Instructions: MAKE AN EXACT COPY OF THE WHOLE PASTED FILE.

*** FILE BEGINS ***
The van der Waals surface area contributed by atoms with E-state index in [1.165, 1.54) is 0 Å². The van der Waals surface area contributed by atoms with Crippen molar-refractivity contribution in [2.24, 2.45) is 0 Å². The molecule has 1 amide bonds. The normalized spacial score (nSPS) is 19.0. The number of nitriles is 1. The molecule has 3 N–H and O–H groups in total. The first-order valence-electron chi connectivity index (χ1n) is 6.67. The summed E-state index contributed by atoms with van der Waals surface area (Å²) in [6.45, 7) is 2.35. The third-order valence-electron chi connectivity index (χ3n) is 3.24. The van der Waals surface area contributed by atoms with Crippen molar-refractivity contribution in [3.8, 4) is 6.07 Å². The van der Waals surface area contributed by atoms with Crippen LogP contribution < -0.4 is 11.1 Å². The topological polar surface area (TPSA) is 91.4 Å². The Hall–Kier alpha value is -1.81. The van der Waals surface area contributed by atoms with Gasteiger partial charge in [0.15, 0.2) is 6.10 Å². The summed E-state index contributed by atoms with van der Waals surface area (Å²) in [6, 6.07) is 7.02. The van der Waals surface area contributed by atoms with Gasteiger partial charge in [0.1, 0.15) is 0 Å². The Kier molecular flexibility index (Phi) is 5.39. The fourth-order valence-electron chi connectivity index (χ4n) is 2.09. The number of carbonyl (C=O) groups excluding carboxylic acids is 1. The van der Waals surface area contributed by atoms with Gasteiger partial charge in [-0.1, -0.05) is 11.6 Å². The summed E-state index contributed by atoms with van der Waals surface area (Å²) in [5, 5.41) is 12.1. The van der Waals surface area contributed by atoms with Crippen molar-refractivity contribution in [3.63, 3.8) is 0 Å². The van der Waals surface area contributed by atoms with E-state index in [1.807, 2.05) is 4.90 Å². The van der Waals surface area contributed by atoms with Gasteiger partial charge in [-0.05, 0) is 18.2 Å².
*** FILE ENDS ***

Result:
The van der Waals surface area contributed by atoms with E-state index in [1.165, 1.54) is 0 Å². The van der Waals surface area contributed by atoms with Crippen molar-refractivity contribution in [2.24, 2.45) is 0 Å². The molecule has 1 amide bonds. The normalized spacial score (nSPS) is 19.0. The number of nitriles is 1. The molecule has 3 N–H and O–H groups in total. The first-order valence-electron chi connectivity index (χ1n) is 6.67. The summed E-state index contributed by atoms with van der Waals surface area (Å²) in [6.45, 7) is 2.35. The third-order valence-electron chi connectivity index (χ3n) is 3.24. The van der Waals surface area contributed by atoms with Crippen molar-refractivity contribution in [3.8, 4) is 6.07 Å². The van der Waals surface area contributed by atoms with Crippen LogP contribution < -0.4 is 11.1 Å². The topological polar surface area (TPSA) is 91.4 Å². The Hall–Kier alpha value is -1.81. The van der Waals surface area contributed by atoms with Gasteiger partial charge in [0.15, 0.2) is 6.10 Å². The summed E-state index contributed by atoms with van der Waals surface area (Å²) in [6, 6.07) is 7.02. The van der Waals surface area contributed by atoms with Gasteiger partial charge in [0.1, 0.15) is 0 Å². The Kier molecular flexibility index (Phi) is 5.39. The fourth-order valence-electron chi connectivity index (χ4n) is 2.09. The number of carbonyl (C=O) groups excluding carboxylic acids is 1. The van der Waals surface area contributed by atoms with Gasteiger partial charge in [-0.1, -0.05) is 11.6 Å². The summed E-state index contributed by atoms with van der Waals surface area (Å²) in [5, 5.41) is 12.1. The van der Waals surface area contributed by atoms with Crippen molar-refractivity contribution in [3.63, 3.8) is 0 Å². The van der Waals surface area contributed by atoms with E-state index in [1.807, 2.05) is 4.90 Å². The van der Waals surface area contributed by atoms with Gasteiger partial charge in [-0.05, 0) is 18.2 Å².